JY : Do you have a favourite track off the new album ‘Ingesting Putridity’ ?
E: Hmmm? That’s a tough one. I try not to listen to the album too much. I don’t want to get to tired of my own stuff. But If I had to pick one it would probably have to be Skull Fucking Neo Natal Necrosis. It’s the last song on the album. It just starts off very brutal and doesn’t let up. That’s actually the song that we close our live sets with. Plus it has an awesome sample in it towards the end. And of course, the 808 bass drops. Gotta love the bass bombs.
JY : What kinds of things inspire you musically and lyrically? Would you say that there are any particular themes that you like to talk about in your songs, and that it’s important to have some sort of message to put forward in your music ?
E: Musically, we try and stay up on current trends. Music is getting insane nowadays, so trying to keep up with new techniques and styles is important. But I also try not to get too crazy. Sometimes keeping things simple can be much more effective then getting all technical. Mainly, if it sounds good to my ear, then it sounds good. It’s not rocket science, it’s death metal. Travis is the lyric man, so I won’t step on his toes too much. All I will say is that when it comes to lyrics for a brutal death metal band, it better be sick, disgusting and absolutely repulsive. The more offensive the better. Try to "out-do" the bands that came before you.
JY : Would you say that it is important to you that you develop your own original sound rather than simply jumping on what other bands are doing and following the trends? Which bands have been your biggest influences and how much inspiration do you actually take from them?
E: Being in a band in this day and age is very tough. It’s almost impossible to be original. Like I said before, you have to try and keep up with what some bands doing, but you don’t want to lose your identity either. Once this album was completely written, that was it….the sound of Visceral Disgorge was set in stone. So we can’t venture too far away from that without getting some shit from the fans... I totally understand that. The only thing you can do is refine your sound. Make your sound better by adding little elements of technicality and style. But don’t revamp it just because some other band is doing something cool now. As far as influences go, I would have to say bands like Devourment, Defeated Sanity, Disavowed etc... We wanted to try to blend the technicality of Disavowed with the slam of Devourment, if we have succeeded in doing that…I don’t know. We just do what we do.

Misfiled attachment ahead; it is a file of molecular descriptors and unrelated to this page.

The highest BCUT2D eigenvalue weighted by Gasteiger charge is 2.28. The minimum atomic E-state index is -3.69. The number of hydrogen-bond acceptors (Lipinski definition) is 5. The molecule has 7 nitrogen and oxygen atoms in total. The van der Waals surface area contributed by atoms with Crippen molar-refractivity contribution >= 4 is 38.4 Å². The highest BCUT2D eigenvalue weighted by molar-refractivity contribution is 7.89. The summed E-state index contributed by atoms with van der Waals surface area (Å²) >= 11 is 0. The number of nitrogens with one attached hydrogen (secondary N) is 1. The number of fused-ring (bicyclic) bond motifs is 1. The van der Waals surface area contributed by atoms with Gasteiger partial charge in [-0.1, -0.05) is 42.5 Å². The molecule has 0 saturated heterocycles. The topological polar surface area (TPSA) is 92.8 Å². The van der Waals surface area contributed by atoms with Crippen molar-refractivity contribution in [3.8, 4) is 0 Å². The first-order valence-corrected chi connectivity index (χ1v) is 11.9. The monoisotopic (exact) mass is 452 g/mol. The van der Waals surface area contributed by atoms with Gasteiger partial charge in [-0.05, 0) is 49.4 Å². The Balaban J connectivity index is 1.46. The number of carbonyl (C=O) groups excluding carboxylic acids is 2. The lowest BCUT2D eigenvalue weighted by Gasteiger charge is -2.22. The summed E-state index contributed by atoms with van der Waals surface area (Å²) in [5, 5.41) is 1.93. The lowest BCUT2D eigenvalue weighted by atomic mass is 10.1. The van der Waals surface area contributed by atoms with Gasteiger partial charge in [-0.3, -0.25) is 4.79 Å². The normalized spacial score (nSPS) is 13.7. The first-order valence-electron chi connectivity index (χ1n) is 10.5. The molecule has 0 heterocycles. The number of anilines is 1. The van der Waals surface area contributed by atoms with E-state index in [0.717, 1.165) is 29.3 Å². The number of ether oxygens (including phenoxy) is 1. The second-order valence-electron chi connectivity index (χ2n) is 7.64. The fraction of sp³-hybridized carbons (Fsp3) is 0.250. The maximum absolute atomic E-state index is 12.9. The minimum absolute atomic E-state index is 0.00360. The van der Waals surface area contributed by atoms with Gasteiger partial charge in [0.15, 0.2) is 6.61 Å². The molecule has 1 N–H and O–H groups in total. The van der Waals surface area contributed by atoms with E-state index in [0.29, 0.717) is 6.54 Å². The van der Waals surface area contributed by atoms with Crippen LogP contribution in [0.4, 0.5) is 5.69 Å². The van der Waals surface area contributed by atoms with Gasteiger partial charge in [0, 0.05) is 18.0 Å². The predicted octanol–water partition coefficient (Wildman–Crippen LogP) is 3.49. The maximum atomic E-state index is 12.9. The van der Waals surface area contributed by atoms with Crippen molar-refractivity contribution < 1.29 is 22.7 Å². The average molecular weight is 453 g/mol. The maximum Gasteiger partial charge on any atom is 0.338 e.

JY : And how confident are you feeling that this line up is the right one? Can you foresee any more changes in the line up?
E: This line up has been the same for a long while now. We have a chemistry with each other that is hard to match. When you have the right musicians in a band, you know it, you feel it. The only line up change that we need is a fucking bass player. That’s it. If we find a bad ass bass player, then we are set. Aside from that, I do not see any changes in the line up.
JY : Are the members of Visceral Disgorge involved in other projects, or is this your main concern?
E: No one in the band is involved in any other musical projects. It’s hard enough having time enough for Visceral Disgorge, let alone doing a whole entire other project. So our main focus is Visceral Disgorge and it will always be that way.
JY : What instruments and equipment do you use in the studio and at home?
E: I have been playing the same set up for a while. I have been playing a Schecter C-1 Hellraiser through an Ampeg VH140C. That’s it. It’s as basic as it gets. I spent years looking for the best death metal sound.
I have tons and tons of rack processors and equipment that I experimented with over the years. None of it would give me the sound I was looking for. Then I discovered what Dying Fetus used. Jon from Dying Fetus has been using the Ampeg VH140C for years. Every Dying Fetus album has been recorded with one. Unfortunately they do not make these amps anymore. They were discontinued in the mid 90’s. So I had to track a used one down in Wisconsin somewhere. Had it shipped here. I hooked it up and it blew me away. Greatest solid state amp of all time. I convinced our other guitar player Steve to buy one. Which he did. So the Ampeg is what gives us our sound mainly. But I did just get a new guitar this week. I bought a Fernandes Revolver Elite. This thing is a beast. It looks good and plays even better. So I think the Schecter might have been demoted to my back up guitar status. We will see.
JY : You signed with Amputated Vein Records from Japan, how did that deal come around ?
E: Well, back when Visceral Disgorge went on hiatus a few years ago, we had the idea to try and record a few demo songs before our drummer rolled out. We figured since we aren’t gonna be a band for a while, we might as well record something. You know, have something to show for our hard work. So we recorded one demo song in our old drummers basement. The demo song sounded pretty good, so we decided to throw it up on our myspace page. It sat there for a while, people were really digging it. We promoted ourselves very well online also. We pride ourselves with our online presentation. Next thing I know, Travis is calling me at 6am telling me he has some good news. It had to be good news for Travis to be calling me at 6am. He then told me that Amputated Vein wants to offer us a contract. It was the news that took us from being a sort of serious band to absolutely serious band. So, in reality, it was that one demo song that caught their eye. They liked it so much that they wanted to put us out there. Amputated has been very good at getting us out there. We are very fortunate to have signed with them.
JY : Will you keep going to Amputated Vein Records for releasing your next album ? Or you guys thinking about looking for another Record Label ?
E: We really haven’t been thinking that far ahead yet. We have another year left on our contract, so I am sure we will have that discussion when the time comes. I don’t see why wouldn’t stay with them, but who knows what could happen in the next year. We have been just mainly focusing on playing shows and getting the current album out there. Once we started writing some new material, we will discuss our options.